Absolutely enjoys an evening of razzle-dazzle and cell-block fun as Chicago returns to the West End. Read on for our Chicago theatre review…
Words Helen Brown
Forty something years ago, Roxy Hart shimmied onto Broadway and stole our hearts as the wannabe star who can’t seem to catch a break. Following a five-year hiatus from the London stage, Chicago brings the sassy protagonist back, to sell-out audiences at the Phoenix Theatre. The world’s longest-running American musical, Chicago follows Roxy’s ups and downs as she competes with fellow cell-mate, Velma Kelly for the role of the media’s darling. The multi-award-winning musical is based on Maurine Watkins’ play of the same name, about real-life merry murderesses Beulah May Annan and Belva Gaertner. Watkins reported on the pair’s respective arrests for the Chicago Tribune and found them so remarkable – both involved guns, one jazz and the other gin – she spun a script out of them.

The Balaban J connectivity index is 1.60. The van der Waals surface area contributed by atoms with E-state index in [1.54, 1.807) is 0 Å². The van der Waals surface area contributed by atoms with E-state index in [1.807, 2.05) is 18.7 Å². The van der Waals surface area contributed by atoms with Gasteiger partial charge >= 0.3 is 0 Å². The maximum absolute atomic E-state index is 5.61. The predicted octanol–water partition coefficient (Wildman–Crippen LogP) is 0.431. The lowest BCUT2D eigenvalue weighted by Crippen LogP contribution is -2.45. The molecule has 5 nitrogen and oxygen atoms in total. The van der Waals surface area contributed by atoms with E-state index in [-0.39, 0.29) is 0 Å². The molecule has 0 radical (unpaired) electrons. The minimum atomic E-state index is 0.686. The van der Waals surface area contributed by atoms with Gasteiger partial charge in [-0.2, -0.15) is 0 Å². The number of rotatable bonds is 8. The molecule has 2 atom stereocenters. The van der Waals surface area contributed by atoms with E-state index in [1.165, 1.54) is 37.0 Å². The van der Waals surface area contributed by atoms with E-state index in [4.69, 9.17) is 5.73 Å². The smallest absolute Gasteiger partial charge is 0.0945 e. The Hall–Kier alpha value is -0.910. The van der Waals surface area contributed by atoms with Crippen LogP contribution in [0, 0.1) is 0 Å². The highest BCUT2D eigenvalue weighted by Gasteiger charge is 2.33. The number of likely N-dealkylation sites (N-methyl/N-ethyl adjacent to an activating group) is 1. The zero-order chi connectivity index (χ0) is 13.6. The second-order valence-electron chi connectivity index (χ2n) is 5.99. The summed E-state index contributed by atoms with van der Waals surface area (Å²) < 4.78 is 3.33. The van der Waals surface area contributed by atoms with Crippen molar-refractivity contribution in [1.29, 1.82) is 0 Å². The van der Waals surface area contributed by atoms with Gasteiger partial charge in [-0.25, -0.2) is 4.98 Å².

Oscar-winner Cuba Gooding Jr. charms audiences in the role of fast-talking lawyer, Billy Flynn, while stage veterans Sarah Soetaert and Josefina Gabrielle dazzle as Roxie and Velma. Not much has been done to differentiate this production from its predecessors but that doesn’t matter since the titular roles are carried out with individuality and panache. Gooding’s performance as disgraced sports star, OJ Simpson in the hit series, American Crime Drama, saved him from a run of questionable roles and in his UK stage debut, he yet again proves himself able to captivate audiences. His cheery showmanship and cheeky charm are the performance take-aways.
Soetaert’s Roxie is both playful and fierce, while Gabrielle is engaging as the calculated and sneering Velma. The choreography is as smouldering as ever and the big-hit tracks just as toe-tapping.
Though Chicago is a well-worn production, its satire on the nature of celebrity fits well with our fame-obsessed society. Its comedic rhythm is enjoyable and its energy palpable. Here’s to another few decades of razzle dazzle.